ATHENS – The family of the late 1946 Boston Marathon winner Stylianos Kyriakides, a Cypriot who triumphed against all odds, was celebrated at the AHEPA convention's Athletic Hall of Fame luncheon in the Greek capital.
The event saw five inductees into the hall and others in college and high schools also honored, as well as Greek former national basketball team star and coach Panagiotis Giannakis, and National Football League player Ted Karras given the Harry Agganis Award for the Most Outstanding Athlete in the community.
Agganis is perhaps the greatest of all Greek-American athletes, a football and baseball star at Boston University who then played first base for the Boston Red Sox, dying tragically at 26 in 1955 from an embolism.
His story is matched by that of Kyriakides, who survived World War II and dropping out of the 1938 Boston Marathon to return eight years later to win despite being emaciated from Greece's famine.
The win helped bring massive financial aid and food and other goods for Greece and on his return to Athens a month later he was greeted by hundreds of thousands of Greeks.
His daughter Eleni, and granddaughter Maria Contos, were at the event to accept the honor from Greg Stamos, Chairman of AHEPA's National Athletic Awards. “His victory in Boston 75 years ago was iconic,” said Stamos.
“It was a bit of a Hollywood ending,” he noted, Kyriakides having started the race with a note in his hand written by Boston businessman George Demeter that read, H Tan H Epi Tas, the words said by Spartan mothers to their sons heading off to battle with their shields, told to come home “with it or on it.”
Demeter had written something on the back and told Kyriakides, whom doctors almost forbade from running, not to read it until he won. Kyriakides passed the defending champion and friend, Johnny Kelley near the end and turned over the note to see “Nenikikamen.”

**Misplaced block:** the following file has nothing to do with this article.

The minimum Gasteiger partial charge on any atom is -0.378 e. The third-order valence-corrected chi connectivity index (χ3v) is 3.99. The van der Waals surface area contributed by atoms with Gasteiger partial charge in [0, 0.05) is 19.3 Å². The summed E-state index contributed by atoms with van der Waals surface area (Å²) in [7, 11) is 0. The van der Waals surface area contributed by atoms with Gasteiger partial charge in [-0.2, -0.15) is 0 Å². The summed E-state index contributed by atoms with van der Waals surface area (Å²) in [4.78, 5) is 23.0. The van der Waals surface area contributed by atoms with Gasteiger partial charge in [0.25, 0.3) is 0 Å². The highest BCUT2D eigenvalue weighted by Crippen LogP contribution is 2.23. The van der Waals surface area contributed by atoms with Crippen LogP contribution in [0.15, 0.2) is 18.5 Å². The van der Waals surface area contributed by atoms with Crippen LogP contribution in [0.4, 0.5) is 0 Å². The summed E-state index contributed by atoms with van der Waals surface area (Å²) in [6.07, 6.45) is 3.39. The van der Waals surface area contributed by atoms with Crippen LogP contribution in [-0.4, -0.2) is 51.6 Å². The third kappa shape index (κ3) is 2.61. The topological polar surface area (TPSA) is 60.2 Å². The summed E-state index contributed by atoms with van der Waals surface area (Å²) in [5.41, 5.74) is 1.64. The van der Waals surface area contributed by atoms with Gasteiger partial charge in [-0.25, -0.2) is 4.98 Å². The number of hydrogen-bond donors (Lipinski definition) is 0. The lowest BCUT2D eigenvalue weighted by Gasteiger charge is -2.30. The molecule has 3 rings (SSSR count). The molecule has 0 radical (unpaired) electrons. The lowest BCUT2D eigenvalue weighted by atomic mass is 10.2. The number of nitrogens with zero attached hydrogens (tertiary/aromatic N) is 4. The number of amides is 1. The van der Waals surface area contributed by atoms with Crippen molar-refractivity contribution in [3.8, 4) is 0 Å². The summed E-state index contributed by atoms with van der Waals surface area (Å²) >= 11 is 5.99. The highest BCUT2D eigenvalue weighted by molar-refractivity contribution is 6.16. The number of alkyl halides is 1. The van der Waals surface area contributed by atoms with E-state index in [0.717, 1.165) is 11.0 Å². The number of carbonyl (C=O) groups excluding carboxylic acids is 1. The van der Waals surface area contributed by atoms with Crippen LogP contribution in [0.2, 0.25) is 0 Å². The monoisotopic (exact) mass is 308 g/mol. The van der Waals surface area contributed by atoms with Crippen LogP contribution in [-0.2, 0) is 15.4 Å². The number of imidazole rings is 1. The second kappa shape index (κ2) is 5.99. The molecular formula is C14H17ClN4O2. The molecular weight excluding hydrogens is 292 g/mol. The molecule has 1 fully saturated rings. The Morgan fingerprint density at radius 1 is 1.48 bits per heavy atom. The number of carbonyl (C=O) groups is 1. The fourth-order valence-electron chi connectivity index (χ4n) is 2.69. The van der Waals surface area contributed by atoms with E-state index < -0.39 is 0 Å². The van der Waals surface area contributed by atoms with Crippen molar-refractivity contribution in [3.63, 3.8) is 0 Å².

That – “We are victorious” – was said to have been shouted by Pheidippides when he ran from the plains of Marathon to Athens in 490 B.C. to declare a Persian invasion had been beaten back.
Stamos said, “The story of Kyriakides showed the world all about Greece.” He said the annual awards show, “What is the power of sports and … that it's more than just wins and losses.”
This was the first time in many years that AHEPA held the event, postponed in 2020 because of the COVID-19 pandemic, in Athens, which resulted in only one of the four inductees into the Hall of Fame, Cypriot tennis player Marcos Baghdatis, being able to attend.
The others were Spero Dedes a sports broadcaster in the United States; Olympic gold medalist in weightlifting Pyrros Dimas, now retired and who was with the team in Tokyo; former NBA player Kurt Rambis and tennis player and coach Stella Sampras-Webster, sister of tennis great Pete Sampras.
Brothers Pat and Chris Winkel of Orange, Connecticut, who play baseball for the University of Connecticut, received the William G. Chirgotis Award as the Most Outstanding Scholar-Athletes.
The Agganis Family-Galatis Award for the Most Oustanding High School Scholar- Athlete went jointly to brothers Dino and Athan Kaliakmanis, who will enter the University of Minnesota after starring for the high school football team in Antioch, Illinois.
Also recognized was Laila Ali, the daughter of the late heavyweight boxing champion Muhammad Ali. She turned boxer in her early life as well, retiring undefeated after notching 24 wins.
She told the luncheon audience that during her brief time in Greece she hadn't been able to see many of of the famous tourist sites or other attractions but that, “I've seen the most important thing here – the heart, the spirit, the legacy of the Greek people.”
She also noted that her father also “loved Greece and Greek food.”